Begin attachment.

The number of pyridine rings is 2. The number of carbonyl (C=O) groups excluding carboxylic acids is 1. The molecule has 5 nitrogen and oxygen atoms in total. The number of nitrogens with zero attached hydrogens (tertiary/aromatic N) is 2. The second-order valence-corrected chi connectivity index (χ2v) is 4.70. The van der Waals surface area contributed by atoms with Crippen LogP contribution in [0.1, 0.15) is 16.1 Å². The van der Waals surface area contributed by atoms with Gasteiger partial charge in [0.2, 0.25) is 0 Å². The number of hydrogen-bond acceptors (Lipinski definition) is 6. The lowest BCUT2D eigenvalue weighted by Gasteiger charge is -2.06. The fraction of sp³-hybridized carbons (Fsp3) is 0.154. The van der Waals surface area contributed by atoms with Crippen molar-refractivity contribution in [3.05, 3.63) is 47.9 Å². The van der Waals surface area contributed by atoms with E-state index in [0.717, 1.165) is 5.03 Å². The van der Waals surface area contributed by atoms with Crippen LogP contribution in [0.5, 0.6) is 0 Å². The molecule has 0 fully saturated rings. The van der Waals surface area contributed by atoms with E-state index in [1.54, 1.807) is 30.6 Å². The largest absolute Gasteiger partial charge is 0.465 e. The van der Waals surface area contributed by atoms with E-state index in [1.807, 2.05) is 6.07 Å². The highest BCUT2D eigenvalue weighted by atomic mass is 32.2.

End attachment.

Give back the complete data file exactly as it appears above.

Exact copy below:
The number of pyridine rings is 2. The number of carbonyl (C=O) groups excluding carboxylic acids is 1. The molecule has 5 nitrogen and oxygen atoms in total. The number of nitrogens with zero attached hydrogens (tertiary/aromatic N) is 2. The second-order valence-corrected chi connectivity index (χ2v) is 4.70. The van der Waals surface area contributed by atoms with Crippen LogP contribution in [0.1, 0.15) is 16.1 Å². The van der Waals surface area contributed by atoms with Gasteiger partial charge in [0.2, 0.25) is 0 Å². The number of hydrogen-bond acceptors (Lipinski definition) is 6. The lowest BCUT2D eigenvalue weighted by Gasteiger charge is -2.06. The fraction of sp³-hybridized carbons (Fsp3) is 0.154. The van der Waals surface area contributed by atoms with Crippen molar-refractivity contribution in [3.05, 3.63) is 47.9 Å². The van der Waals surface area contributed by atoms with E-state index in [0.717, 1.165) is 5.03 Å². The van der Waals surface area contributed by atoms with Crippen LogP contribution in [0.5, 0.6) is 0 Å². The molecule has 0 fully saturated rings. The van der Waals surface area contributed by atoms with E-state index in [1.54, 1.807) is 30.6 Å². The largest absolute Gasteiger partial charge is 0.465 e. The van der Waals surface area contributed by atoms with E-state index in [1.807, 2.05) is 6.07 Å². The highest BCUT2D eigenvalue weighted by atomic mass is 32.2.